Cruise Control
B HIVE - Bianca Salonga (The Philippine Star) - February 8, 2015 - 12:00am

Resort or Cruise collections are always immediately associated with travel and frolicking in exotic shores. As the terms suggest, these collections were initially created to cater to ultra-wealthy individuals who often jet-set to warmer destinations during the peak of winter.

Presented between the Fall/Winter and Spring/Summer shows, the Cruise collections were shown to VIPs at smaller and intimate venues (sometimes even in showrooms) where the mood was more look-book and straight-forward than fashion spectacle.

Today, Cruise collections have become one of the most important presentations for fashion houses. Staying on the selling floor longer than any other season (starting in October all the way through spring), Resort pieces appeal to individuals who seek a wardrobe update after the drab winter months, but are not exactly ready to indulge in full on Spring/Summer looks just about yet. Cruise, as opposed to being all about travel in the past, is now all about transitioning from one season to another. Essentially, these collections are characterized by its versatility and adaptability, making the pieces worthy investments especially when talking about luxury labels. They are usually lightweight, easy to pack and can take one from Winter Wonderland to the Land of Eternal Sunshine. Individually, these pieces can also be mixed and matched such that the wearer is able to create a variety of looks depending on season and destination. As designer Derek Lam explains, Cruise clothes are “clothes that can be whatever you want them to be. They take you from October to spring of the following year.” 

The once low-key Cruise shows that were exclusive only to a select few have similarly garnered more attention in recent seasons with large brands like Chanel, Dior and Louis Vuitton taking the lead. Compared to the big shows where herds of fashion critics and observers crowd in fashion capitals like Paris, Milan and New York, the Cruise shows are less predictable and more dynamic such that each show can literally take on any form imaginable and can happen anywhere around the globe.

At Chanel, for instance, a deserted island in Dubai was installed with water and electricity to pave the way for over 1,000 guests. The venue had been transformed into Lagerfeld’s rendition of East-meets-West, past-meets-future and real-meets-fake. In sync with Lagerfeld’s fantasy world were pieces that gave homage to Paul Poiret’s exoticism. And while one cannot ignore the dominant Middle Eastern elements as in the case of Aladdin slippers and jodhpur, there was a clever integration of beading with geometry and structure as well as new-fangled treatment to the label’s signature tweeds.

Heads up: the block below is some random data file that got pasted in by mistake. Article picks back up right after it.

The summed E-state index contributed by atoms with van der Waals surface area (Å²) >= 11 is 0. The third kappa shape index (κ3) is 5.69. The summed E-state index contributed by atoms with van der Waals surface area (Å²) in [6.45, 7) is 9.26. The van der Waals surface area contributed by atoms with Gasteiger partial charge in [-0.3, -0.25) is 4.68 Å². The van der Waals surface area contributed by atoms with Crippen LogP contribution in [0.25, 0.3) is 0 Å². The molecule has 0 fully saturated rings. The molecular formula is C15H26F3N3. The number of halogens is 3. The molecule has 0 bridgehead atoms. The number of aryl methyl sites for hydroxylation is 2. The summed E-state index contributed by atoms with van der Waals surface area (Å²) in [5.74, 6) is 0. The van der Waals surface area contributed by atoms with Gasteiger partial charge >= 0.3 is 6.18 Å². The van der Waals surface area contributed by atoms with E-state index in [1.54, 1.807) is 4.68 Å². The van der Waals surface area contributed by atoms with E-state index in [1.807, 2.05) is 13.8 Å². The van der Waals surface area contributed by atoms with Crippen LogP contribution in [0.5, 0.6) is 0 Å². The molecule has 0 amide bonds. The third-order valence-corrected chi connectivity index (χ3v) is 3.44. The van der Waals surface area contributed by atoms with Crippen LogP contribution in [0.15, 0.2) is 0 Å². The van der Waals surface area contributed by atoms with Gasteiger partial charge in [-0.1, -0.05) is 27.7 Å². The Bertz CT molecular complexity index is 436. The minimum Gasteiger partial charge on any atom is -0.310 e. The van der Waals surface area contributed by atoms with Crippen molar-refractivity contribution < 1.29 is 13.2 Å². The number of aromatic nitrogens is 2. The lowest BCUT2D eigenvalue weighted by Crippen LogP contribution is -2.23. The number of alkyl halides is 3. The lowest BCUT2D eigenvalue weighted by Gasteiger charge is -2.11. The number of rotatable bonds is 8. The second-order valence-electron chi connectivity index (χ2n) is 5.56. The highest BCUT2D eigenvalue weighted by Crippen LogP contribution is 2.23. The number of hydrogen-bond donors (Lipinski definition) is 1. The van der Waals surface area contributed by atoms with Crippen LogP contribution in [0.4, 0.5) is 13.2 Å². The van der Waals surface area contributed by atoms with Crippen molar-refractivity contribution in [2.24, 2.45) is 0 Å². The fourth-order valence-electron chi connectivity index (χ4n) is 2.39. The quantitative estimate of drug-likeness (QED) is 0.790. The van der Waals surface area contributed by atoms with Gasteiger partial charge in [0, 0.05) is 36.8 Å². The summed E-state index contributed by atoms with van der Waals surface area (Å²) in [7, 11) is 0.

Meanwhile, Monaco was the choice destination for Louis Vuitton’s Cruise show, which coincided with the yearly Grand Prix F1 Race. For the second show for its new creative director Nicolas Ghesquière, Louis Vuitton’s Cruise collection was comprised of highly embellished pieces, covering a full range from furs to jersey, befitting a transition wardrobe. In contrast to his stark pieces of last season, the Resort offerings from Louis Vuitton focused on a light play of textures through embellishments, patchwork and beadwork.  

Admittedly, fashion houses are paying greater attention to the Cruise collections as they easily cover 70 percent of the total revenue from their ready-to-wear business. The presentations have definitely gone bigger and more pivotal, taking place in other destinations that each brand deems fit for the latest fashion proposition. Fashion houses also find that pieces from the Cruise collections are ideal for the temperatures in emerging markets in the Middle East, Brazil, Southeast Asia and South America where their market growth is most significant. Style denizens from these areas are always more than happy to shell out several thousands for that adorable resort dress by their favorite    labels as they are fit for their local climate all year long. 

Will the pace and face of Fashion Week change anytime soon? It probably will and it just might entail refreshing trips outside of the style capitals to catch the Cruise shows.


Photography by RXANDY CAPINPIN, assisted by DIEGO LEE • Styling by JEFF GALANG • Makeup and hairstyling by HANNA PECHON of Shu Uemura • Model: ANN CASAS of Mercatorc

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